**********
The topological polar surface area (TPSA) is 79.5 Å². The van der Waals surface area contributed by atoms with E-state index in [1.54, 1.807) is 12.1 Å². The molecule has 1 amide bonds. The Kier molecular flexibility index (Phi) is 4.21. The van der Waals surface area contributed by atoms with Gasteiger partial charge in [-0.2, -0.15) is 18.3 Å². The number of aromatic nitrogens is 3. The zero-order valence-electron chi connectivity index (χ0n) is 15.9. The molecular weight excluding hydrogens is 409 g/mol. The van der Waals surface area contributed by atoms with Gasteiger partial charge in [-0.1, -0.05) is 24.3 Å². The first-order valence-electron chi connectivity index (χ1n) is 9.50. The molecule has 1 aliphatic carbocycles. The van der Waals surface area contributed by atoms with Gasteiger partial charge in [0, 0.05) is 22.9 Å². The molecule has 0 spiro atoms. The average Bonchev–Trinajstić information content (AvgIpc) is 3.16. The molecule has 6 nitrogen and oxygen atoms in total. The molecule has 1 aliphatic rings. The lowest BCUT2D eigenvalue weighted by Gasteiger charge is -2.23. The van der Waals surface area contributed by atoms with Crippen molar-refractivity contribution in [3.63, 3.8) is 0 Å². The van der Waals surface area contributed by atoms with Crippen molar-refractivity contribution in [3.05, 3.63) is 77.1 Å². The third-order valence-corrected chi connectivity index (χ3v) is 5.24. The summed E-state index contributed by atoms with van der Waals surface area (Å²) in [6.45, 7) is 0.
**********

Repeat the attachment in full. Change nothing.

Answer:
The topological polar surface area (TPSA) is 79.5 Å². The van der Waals surface area contributed by atoms with E-state index in [1.54, 1.807) is 12.1 Å². The molecule has 1 amide bonds. The Kier molecular flexibility index (Phi) is 4.21. The van der Waals surface area contributed by atoms with Gasteiger partial charge in [-0.2, -0.15) is 18.3 Å². The number of aromatic nitrogens is 3. The zero-order valence-electron chi connectivity index (χ0n) is 15.9. The molecular weight excluding hydrogens is 409 g/mol. The van der Waals surface area contributed by atoms with Gasteiger partial charge in [-0.1, -0.05) is 24.3 Å². The first-order valence-electron chi connectivity index (χ1n) is 9.50. The molecule has 1 aliphatic carbocycles. The van der Waals surface area contributed by atoms with Gasteiger partial charge in [0, 0.05) is 22.9 Å². The molecule has 0 spiro atoms. The average Bonchev–Trinajstić information content (AvgIpc) is 3.16. The molecule has 6 nitrogen and oxygen atoms in total. The molecule has 1 aliphatic rings. The lowest BCUT2D eigenvalue weighted by Gasteiger charge is -2.23. The van der Waals surface area contributed by atoms with Crippen molar-refractivity contribution in [3.63, 3.8) is 0 Å². The van der Waals surface area contributed by atoms with Crippen molar-refractivity contribution in [3.05, 3.63) is 77.1 Å². The third-order valence-corrected chi connectivity index (χ3v) is 5.24. The summed E-state index contributed by atoms with van der Waals surface area (Å²) in [6.45, 7) is 0.